Listening and Politics
The law of listening and politics
Might there be a Newton-like law of listening and politics, asks Peter Hudson?
The benefits arising from politics are directly proportional to the amount of listening within any given political system.
There’s a lot going on in politics at the moment in the English speaking world. In the USA there’s the Presidential Election, and at the time of writing it’s the primaries. In the UK it’s the build up to the In/Out vote for Europe and the campaign for the elections for local authorities. But politics is about so much more than elections.
Indeed, there are plenty of places where elections play little or no part in politics. So how can we talk about listening in politics when politics itself is all so complex? Let’s at least try and keep it simple and stick to politics in democracies!
Firstly, a few common assumptions and questions. Politicians are elected to represent people so can they do that if they don’t know what the people want, if they don’t listen to them? Obvious isn’t it! A perhaps more common, if more cynical, assumption is that politicians do anything but listen as they are too busy trying to convince the electorate of what they want for them.
Kate Lacey, a professor at the University of Sussex asserts: Listening is central to modern communication, politics and experience, but is commonly overlooked and underestimated in a culture fascinated by the spectacle and the politics of voice .
Vital but rare
If we accept, for the sake of argument, that listening is vital but rare in politics, what can be done to improve it? At times, frankly, I’m not at all sure anything can be done as so much more is at stake for politicians, or at least they think there is.
In the current dispute in the UK between the junior doctors and the Health Secretary, Mr Hunt for example, the said Health Secretary has said to the doctors, and I paraphrase: I’ll listen to you on anything except the thing you are striking about. Is that really about listening or is about something else completely?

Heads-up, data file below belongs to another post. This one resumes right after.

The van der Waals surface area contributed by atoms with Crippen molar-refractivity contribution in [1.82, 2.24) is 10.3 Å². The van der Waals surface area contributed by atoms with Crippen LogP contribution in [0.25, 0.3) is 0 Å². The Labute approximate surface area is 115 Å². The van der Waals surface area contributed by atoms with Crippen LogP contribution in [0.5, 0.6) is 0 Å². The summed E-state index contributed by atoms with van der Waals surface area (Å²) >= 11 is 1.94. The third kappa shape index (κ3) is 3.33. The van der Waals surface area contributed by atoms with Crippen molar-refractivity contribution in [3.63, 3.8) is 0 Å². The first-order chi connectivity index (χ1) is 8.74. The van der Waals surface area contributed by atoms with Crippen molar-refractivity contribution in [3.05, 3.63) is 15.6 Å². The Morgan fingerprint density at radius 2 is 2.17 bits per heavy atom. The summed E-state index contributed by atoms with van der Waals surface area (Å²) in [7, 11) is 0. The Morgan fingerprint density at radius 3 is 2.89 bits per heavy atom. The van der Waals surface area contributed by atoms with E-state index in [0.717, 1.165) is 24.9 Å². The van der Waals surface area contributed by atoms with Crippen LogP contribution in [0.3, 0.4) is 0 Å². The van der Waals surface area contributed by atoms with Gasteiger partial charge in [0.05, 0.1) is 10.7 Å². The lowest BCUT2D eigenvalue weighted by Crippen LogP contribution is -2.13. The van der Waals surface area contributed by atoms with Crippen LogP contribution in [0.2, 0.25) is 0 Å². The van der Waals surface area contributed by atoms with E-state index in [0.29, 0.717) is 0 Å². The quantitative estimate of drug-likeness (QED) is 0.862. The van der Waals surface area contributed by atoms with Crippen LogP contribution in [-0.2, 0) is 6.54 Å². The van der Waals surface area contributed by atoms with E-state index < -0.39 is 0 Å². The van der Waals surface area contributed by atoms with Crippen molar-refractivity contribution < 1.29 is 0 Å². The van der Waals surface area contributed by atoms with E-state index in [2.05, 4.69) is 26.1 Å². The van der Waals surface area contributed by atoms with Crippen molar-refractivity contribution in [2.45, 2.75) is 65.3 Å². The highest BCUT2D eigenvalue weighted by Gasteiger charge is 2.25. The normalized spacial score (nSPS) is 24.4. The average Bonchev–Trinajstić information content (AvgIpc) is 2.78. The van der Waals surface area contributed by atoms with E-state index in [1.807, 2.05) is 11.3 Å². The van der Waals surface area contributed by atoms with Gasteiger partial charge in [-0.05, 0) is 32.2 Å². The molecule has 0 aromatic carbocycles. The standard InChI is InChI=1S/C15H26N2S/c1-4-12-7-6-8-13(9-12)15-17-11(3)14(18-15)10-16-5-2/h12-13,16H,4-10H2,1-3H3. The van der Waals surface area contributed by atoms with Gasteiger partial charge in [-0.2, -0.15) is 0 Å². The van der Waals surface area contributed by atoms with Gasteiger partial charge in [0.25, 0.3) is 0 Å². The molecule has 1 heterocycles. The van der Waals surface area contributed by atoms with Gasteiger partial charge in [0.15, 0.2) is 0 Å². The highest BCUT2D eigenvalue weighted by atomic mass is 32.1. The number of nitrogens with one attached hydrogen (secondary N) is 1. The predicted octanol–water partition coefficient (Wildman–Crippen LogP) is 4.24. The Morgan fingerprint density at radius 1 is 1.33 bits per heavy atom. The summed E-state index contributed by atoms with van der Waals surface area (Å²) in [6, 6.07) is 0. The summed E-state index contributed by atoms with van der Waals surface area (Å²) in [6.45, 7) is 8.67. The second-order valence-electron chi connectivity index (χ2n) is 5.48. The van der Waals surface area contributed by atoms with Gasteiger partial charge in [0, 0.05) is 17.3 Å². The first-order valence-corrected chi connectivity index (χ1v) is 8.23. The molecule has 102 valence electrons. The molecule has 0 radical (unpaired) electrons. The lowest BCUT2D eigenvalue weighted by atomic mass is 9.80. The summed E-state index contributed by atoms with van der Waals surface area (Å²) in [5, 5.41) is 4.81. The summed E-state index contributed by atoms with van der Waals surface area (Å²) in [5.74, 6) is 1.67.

In the UK we have just been privileged, yes I know that’s a subjective remark, to have President Obama visit and talk with various groups. He wasn’t, of course, here to listen but you couldn’t help thinking that if he had been he would have! The Presidential election clearly shows, however, that listening is not what political elections are about at all.
The latest I’ve seen is that someone from a different camp has complained to Facebook that Senator Saunders’ posts are pornographic with the result, temporarily at least, that Facebook took them down. It’s not a great stretch of the imagination to think that whoever did that doesn’t want the citizen voters to listen to what their politicians are saying to them.
So the law of politics and listening seems to be more:
The lower the listening quotient in any given political system the more that politicians thrive.
If you think I’m unduly cynical try and sketch an outline for a lesson for teenagers on how to increase listening in politics and I’m sure the Editors of ITM will publish the results!
 Kate Lacey: Listening Publics: The Politics and Experience of Listening in the Media Age; Polity, Cambridge.